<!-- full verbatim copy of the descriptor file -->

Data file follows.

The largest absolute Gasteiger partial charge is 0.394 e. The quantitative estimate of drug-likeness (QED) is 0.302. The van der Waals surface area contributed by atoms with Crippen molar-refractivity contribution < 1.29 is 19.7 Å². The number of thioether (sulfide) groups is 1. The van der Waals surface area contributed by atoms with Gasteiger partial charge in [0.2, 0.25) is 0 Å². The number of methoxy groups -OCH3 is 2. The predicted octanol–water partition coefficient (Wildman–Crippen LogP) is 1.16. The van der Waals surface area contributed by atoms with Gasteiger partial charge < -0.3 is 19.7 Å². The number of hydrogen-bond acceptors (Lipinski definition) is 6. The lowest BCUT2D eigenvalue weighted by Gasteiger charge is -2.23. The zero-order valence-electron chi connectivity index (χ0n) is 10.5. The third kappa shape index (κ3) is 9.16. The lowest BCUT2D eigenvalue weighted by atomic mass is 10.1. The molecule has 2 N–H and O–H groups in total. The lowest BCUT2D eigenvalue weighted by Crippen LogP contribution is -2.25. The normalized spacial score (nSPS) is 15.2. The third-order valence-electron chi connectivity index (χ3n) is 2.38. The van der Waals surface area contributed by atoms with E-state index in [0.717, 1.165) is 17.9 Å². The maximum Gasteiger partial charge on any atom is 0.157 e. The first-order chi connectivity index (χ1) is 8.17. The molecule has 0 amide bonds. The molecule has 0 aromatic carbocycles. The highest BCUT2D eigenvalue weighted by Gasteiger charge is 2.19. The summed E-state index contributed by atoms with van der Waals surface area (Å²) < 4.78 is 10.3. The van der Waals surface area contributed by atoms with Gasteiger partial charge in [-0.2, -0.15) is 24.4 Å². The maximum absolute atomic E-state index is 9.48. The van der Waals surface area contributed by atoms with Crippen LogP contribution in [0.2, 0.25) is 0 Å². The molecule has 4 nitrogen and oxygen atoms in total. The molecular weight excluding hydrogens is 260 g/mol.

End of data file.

The largest absolute Gasteiger partial charge is 0.394 e. The quantitative estimate of drug-likeness (QED) is 0.302. The van der Waals surface area contributed by atoms with Crippen molar-refractivity contribution < 1.29 is 19.7 Å². The number of thioether (sulfide) groups is 1. The van der Waals surface area contributed by atoms with Gasteiger partial charge in [0.2, 0.25) is 0 Å². The number of methoxy groups -OCH3 is 2. The predicted octanol–water partition coefficient (Wildman–Crippen LogP) is 1.16. The van der Waals surface area contributed by atoms with Gasteiger partial charge < -0.3 is 19.7 Å². The number of hydrogen-bond acceptors (Lipinski definition) is 6. The lowest BCUT2D eigenvalue weighted by Gasteiger charge is -2.23. The zero-order valence-electron chi connectivity index (χ0n) is 10.5. The third kappa shape index (κ3) is 9.16. The lowest BCUT2D eigenvalue weighted by atomic mass is 10.1. The molecule has 2 N–H and O–H groups in total. The lowest BCUT2D eigenvalue weighted by Crippen LogP contribution is -2.25. The normalized spacial score (nSPS) is 15.2. The third-order valence-electron chi connectivity index (χ3n) is 2.38. The van der Waals surface area contributed by atoms with E-state index in [0.717, 1.165) is 17.9 Å². The maximum Gasteiger partial charge on any atom is 0.157 e. The first-order chi connectivity index (χ1) is 8.17. The molecule has 0 amide bonds. The molecule has 0 aromatic carbocycles. The highest BCUT2D eigenvalue weighted by Gasteiger charge is 2.19. The summed E-state index contributed by atoms with van der Waals surface area (Å²) < 4.78 is 10.3. The van der Waals surface area contributed by atoms with Gasteiger partial charge in [-0.2, -0.15) is 24.4 Å². The maximum absolute atomic E-state index is 9.48. The van der Waals surface area contributed by atoms with Crippen LogP contribution in [0.2, 0.25) is 0 Å². The molecule has 4 nitrogen and oxygen atoms in total. The molecular weight excluding hydrogens is 260 g/mol.